Yesterday, Dell bought Cloud Services integration provider Boomi and cloud punditry (including myself) started speculating on Dell’s strategy with this acquisition. My take on the acquisition is that Dell will put Boomi along with Perot Systems in its efforts to reposition the company as a consulting company a la IBM. Today Phil Wainewright wrote a post wondering if Boomi will disappear into Dell like some of the purchases Dell made in 2007-08. Well, it is a valid concern and as large companies have no problem buying smaller companies for strategic reasons and then letting them die a painful death. In fact, if you walk around Mountain View or Palo Alto downtown, you can see many folks who sold their companies to the likes of Google and now wandering around wondering how it disappeared.
Phil further points out to another very important question which should be in the minds of industry observers and analysts.
When the shelves have been cleared of cloud integration vendors, where are customers going to shop for platform-neutral integration? Perhaps it’s idealistic of me, but I have this notion that middleware works best if it has a Switzerland kind of role rather than being tied to specific platforms. Mary Jo Foley writes today that Microsoft is preparing its own integration play for Azure. Is platform or provider lock-in the future of cloud services integration? I can’t see that’s going to be good for customers or the industry
Once again, this is very important for the very future of SaaS and the absence of any platform neutral integration provider is a disaster for enterprise adoption of SaaS and other cloud services.
However, I see this differently and I expect to see Dell stay in the place of platform-neutral integration of cloud services. I will explain my reasoning below. Before I do that, I want to put this disclaimer that I can be totally wrong because many times big vendors act in a schizophrenic manner and Dell may end up doing exactly what Phil is worried about.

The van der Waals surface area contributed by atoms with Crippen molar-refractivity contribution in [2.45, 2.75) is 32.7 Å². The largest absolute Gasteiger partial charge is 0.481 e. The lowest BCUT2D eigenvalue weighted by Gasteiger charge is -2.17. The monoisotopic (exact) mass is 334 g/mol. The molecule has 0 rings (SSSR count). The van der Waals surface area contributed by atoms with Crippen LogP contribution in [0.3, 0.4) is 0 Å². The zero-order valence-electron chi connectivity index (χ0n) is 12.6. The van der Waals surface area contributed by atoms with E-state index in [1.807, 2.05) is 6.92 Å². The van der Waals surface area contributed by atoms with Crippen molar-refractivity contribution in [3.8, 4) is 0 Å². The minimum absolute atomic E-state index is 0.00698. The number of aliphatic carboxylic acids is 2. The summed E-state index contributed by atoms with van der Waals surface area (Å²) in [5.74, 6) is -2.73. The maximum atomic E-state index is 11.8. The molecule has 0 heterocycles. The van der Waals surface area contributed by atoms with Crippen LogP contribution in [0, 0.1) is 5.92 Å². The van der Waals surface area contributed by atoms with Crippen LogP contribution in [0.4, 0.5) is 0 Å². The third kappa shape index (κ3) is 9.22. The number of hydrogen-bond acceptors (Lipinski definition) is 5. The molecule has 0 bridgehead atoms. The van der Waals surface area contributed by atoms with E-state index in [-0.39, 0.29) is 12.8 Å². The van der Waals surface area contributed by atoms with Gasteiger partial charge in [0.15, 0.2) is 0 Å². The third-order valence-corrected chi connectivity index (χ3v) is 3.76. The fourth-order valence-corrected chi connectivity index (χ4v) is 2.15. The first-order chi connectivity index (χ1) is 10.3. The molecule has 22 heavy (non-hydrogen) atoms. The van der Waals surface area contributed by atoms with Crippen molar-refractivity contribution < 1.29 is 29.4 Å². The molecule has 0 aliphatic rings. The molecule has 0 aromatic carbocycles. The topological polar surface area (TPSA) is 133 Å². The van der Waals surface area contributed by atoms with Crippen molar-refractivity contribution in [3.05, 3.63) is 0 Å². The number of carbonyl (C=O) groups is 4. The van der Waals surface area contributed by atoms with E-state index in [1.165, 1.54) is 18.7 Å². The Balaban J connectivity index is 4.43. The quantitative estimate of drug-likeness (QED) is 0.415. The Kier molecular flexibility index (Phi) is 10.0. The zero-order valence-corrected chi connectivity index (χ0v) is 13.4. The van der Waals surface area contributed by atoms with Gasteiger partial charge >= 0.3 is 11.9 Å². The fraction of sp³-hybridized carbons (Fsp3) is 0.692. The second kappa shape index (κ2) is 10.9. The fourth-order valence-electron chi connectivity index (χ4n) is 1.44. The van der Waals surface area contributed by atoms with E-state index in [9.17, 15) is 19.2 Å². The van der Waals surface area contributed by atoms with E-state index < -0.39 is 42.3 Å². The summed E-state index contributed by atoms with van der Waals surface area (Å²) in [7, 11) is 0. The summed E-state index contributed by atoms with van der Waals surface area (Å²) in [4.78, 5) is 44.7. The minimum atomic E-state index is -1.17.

Having made the disclaimer, let me explain why this may not happen. Dell is realizing that the idea of unified computing stack, promoted by companies like Cisco, IBM, HP and Oracle are making CIOs to take a hard look at the offerings. However, Dell is also seeing the concerns about vendor lock-ins with such integrated stacks. But, Dell doesn’t have the necessary components to offer a competing stack like the other companies. So, they are taking the open mantra to lure enterprises into their fold. Using their Scalent acquisition and partnership (possible acquisition?) with DynamicOps, they have released Virtual Integrated System Architecture. This offers a single interface to provision infrastructure services from many different sources (without being locked into one vendor). The VIS self service creator component will allow enterprises to deploy any workload independent of hypervisor/software/hardware platforms. Derrick Harris has clearly identified this trend and has written an interesting article on this strategy of Dell on GigaOm Pro (Subscription Reqd.). In fact, one of the interesting argument put forward by Dell on this approach is that Dell’s “unified approach” doesn’t expect any tear down of the existing approach rather their cloud will work seamlessly with the existing infrastructure. Clearly, Dell want to tell their potential customers that they are not going to lock them in like the other vendors offering similar stack.
As Dell goes up the stack, they understand their disadvantaged position in the SaaS layer and instead of buying SaaS vendors to offer something in that part of the stack, they want to use the open mantra and let their customers choose applications vendors of their choice. Having a platform-neutral integrator like Boomi will be crucial to the success of this strategy. Now they can top off with consulting services and offer an “open distributed but unified stack” as an alternative to what companies like IBM, Oracle, etc. offer.
I do agree that this is more of a speculation and may even border along conspiracy theory but I just want to throw this up in public and let others poke hole in this argument. If this is Dell’s strategy going forward, I wouldn’t worry about the fate of Boomi and, in fact, we will end up having a platform-neutral integration service coming from an established vendor. What do you think? Is it just a delusion of mine or Dell may actually end up disrupting the market with a more open approach?
- Panic buying spree hits cloud integration (zdnet.com)
- Dell Buys Boomi: Right Inline With My Cloud Strategy (enterpriseirregulars.com)
- Quick Thoughts: Dell Acquires Boomi (cloudave.com)
- 2 hidden gems in Dell’s acquisition of Boomi (customerthink.com)
- Dell heads for the cloud with Boomi buy (v3.co.uk)
- Boomi To Be Acquired By Dell: See The Details (huffingtonpost.com)